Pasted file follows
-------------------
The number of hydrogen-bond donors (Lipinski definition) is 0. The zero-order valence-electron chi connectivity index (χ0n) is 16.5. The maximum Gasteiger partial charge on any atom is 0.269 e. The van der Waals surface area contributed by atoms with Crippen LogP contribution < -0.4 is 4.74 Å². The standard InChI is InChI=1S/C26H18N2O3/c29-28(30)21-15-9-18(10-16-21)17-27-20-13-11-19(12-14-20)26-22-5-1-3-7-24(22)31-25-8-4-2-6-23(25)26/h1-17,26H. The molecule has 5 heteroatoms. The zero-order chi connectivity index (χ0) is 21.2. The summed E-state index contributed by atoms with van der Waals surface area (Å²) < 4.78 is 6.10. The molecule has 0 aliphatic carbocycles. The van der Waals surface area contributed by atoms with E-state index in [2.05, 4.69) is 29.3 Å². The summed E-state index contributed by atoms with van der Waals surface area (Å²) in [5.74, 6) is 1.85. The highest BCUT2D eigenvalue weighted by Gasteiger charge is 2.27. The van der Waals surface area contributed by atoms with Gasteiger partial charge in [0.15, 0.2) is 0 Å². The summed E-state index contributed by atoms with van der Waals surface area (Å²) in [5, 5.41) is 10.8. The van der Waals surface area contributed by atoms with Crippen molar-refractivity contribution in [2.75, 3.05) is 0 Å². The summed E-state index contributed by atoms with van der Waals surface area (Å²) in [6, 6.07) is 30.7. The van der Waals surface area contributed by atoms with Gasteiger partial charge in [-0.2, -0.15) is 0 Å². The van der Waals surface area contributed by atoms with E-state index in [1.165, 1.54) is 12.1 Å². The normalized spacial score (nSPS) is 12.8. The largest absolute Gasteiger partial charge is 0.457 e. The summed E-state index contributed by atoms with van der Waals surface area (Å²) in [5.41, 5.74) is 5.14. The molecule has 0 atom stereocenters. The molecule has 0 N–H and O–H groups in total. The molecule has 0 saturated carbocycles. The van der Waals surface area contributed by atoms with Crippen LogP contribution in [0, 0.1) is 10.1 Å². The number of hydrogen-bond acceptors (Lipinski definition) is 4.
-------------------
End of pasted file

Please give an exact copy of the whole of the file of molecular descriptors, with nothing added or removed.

The number of hydrogen-bond donors (Lipinski definition) is 0. The zero-order valence-electron chi connectivity index (χ0n) is 16.5. The maximum Gasteiger partial charge on any atom is 0.269 e. The van der Waals surface area contributed by atoms with Crippen LogP contribution < -0.4 is 4.74 Å². The standard InChI is InChI=1S/C26H18N2O3/c29-28(30)21-15-9-18(10-16-21)17-27-20-13-11-19(12-14-20)26-22-5-1-3-7-24(22)31-25-8-4-2-6-23(25)26/h1-17,26H. The molecule has 5 heteroatoms. The zero-order chi connectivity index (χ0) is 21.2. The summed E-state index contributed by atoms with van der Waals surface area (Å²) < 4.78 is 6.10. The molecule has 0 aliphatic carbocycles. The van der Waals surface area contributed by atoms with E-state index in [2.05, 4.69) is 29.3 Å². The summed E-state index contributed by atoms with van der Waals surface area (Å²) in [5.74, 6) is 1.85. The highest BCUT2D eigenvalue weighted by Gasteiger charge is 2.27. The van der Waals surface area contributed by atoms with Gasteiger partial charge in [0.15, 0.2) is 0 Å². The summed E-state index contributed by atoms with van der Waals surface area (Å²) in [5, 5.41) is 10.8. The van der Waals surface area contributed by atoms with Crippen molar-refractivity contribution in [2.75, 3.05) is 0 Å². The summed E-state index contributed by atoms with van der Waals surface area (Å²) in [6, 6.07) is 30.7. The van der Waals surface area contributed by atoms with Gasteiger partial charge in [-0.2, -0.15) is 0 Å². The van der Waals surface area contributed by atoms with E-state index in [1.165, 1.54) is 12.1 Å². The normalized spacial score (nSPS) is 12.8. The largest absolute Gasteiger partial charge is 0.457 e. The summed E-state index contributed by atoms with van der Waals surface area (Å²) in [5.41, 5.74) is 5.14. The molecule has 0 atom stereocenters. The molecule has 0 N–H and O–H groups in total. The molecule has 0 saturated carbocycles. The van der Waals surface area contributed by atoms with Crippen LogP contribution in [0, 0.1) is 10.1 Å². The number of hydrogen-bond acceptors (Lipinski definition) is 4.